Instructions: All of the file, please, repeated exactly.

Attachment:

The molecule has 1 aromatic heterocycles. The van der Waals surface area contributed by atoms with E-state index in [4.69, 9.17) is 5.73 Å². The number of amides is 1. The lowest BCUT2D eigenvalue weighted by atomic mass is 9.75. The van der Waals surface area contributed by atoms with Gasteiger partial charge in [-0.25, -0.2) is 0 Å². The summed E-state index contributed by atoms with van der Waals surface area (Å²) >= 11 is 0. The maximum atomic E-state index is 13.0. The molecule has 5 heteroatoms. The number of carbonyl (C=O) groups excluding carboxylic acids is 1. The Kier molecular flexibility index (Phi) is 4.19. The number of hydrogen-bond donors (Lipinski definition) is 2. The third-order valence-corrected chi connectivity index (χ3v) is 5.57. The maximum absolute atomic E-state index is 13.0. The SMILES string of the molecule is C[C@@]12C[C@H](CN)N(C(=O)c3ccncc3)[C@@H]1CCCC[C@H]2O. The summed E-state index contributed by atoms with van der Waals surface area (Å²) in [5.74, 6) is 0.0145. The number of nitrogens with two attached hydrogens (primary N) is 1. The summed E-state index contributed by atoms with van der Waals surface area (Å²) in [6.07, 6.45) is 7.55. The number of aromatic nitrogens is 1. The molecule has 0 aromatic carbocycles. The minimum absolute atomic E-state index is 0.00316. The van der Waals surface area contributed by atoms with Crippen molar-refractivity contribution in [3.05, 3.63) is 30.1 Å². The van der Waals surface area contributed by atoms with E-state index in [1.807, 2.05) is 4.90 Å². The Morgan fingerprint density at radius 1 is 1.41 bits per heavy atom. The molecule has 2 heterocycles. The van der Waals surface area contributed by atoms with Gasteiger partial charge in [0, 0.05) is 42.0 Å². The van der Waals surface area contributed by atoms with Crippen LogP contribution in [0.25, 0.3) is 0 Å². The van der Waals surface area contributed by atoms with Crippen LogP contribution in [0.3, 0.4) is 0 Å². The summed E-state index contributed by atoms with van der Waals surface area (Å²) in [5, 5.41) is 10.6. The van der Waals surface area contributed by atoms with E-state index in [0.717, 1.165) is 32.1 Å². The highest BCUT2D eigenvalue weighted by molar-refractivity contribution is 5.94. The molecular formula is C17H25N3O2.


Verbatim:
The molecule has 1 aromatic heterocycles. The van der Waals surface area contributed by atoms with E-state index in [4.69, 9.17) is 5.73 Å². The number of amides is 1. The lowest BCUT2D eigenvalue weighted by atomic mass is 9.75. The van der Waals surface area contributed by atoms with Gasteiger partial charge in [-0.25, -0.2) is 0 Å². The summed E-state index contributed by atoms with van der Waals surface area (Å²) >= 11 is 0. The maximum atomic E-state index is 13.0. The molecule has 5 heteroatoms. The number of carbonyl (C=O) groups excluding carboxylic acids is 1. The Kier molecular flexibility index (Phi) is 4.19. The number of hydrogen-bond donors (Lipinski definition) is 2. The third-order valence-corrected chi connectivity index (χ3v) is 5.57. The maximum absolute atomic E-state index is 13.0. The SMILES string of the molecule is C[C@@]12C[C@H](CN)N(C(=O)c3ccncc3)[C@@H]1CCCC[C@H]2O. The summed E-state index contributed by atoms with van der Waals surface area (Å²) in [5.74, 6) is 0.0145. The number of nitrogens with two attached hydrogens (primary N) is 1. The summed E-state index contributed by atoms with van der Waals surface area (Å²) in [6.07, 6.45) is 7.55. The number of aromatic nitrogens is 1. The molecule has 0 aromatic carbocycles. The minimum absolute atomic E-state index is 0.00316. The van der Waals surface area contributed by atoms with Crippen molar-refractivity contribution in [3.05, 3.63) is 30.1 Å². The van der Waals surface area contributed by atoms with E-state index in [1.807, 2.05) is 4.90 Å². The Morgan fingerprint density at radius 1 is 1.41 bits per heavy atom. The molecule has 2 heterocycles. The van der Waals surface area contributed by atoms with Gasteiger partial charge in [0, 0.05) is 42.0 Å². The van der Waals surface area contributed by atoms with Crippen LogP contribution in [0.25, 0.3) is 0 Å². The van der Waals surface area contributed by atoms with Crippen LogP contribution in [0.3, 0.4) is 0 Å². The summed E-state index contributed by atoms with van der Waals surface area (Å²) in [5, 5.41) is 10.6. The van der Waals surface area contributed by atoms with E-state index in [0.717, 1.165) is 32.1 Å². The highest BCUT2D eigenvalue weighted by molar-refractivity contribution is 5.94. The molecular formula is C17H25N3O2.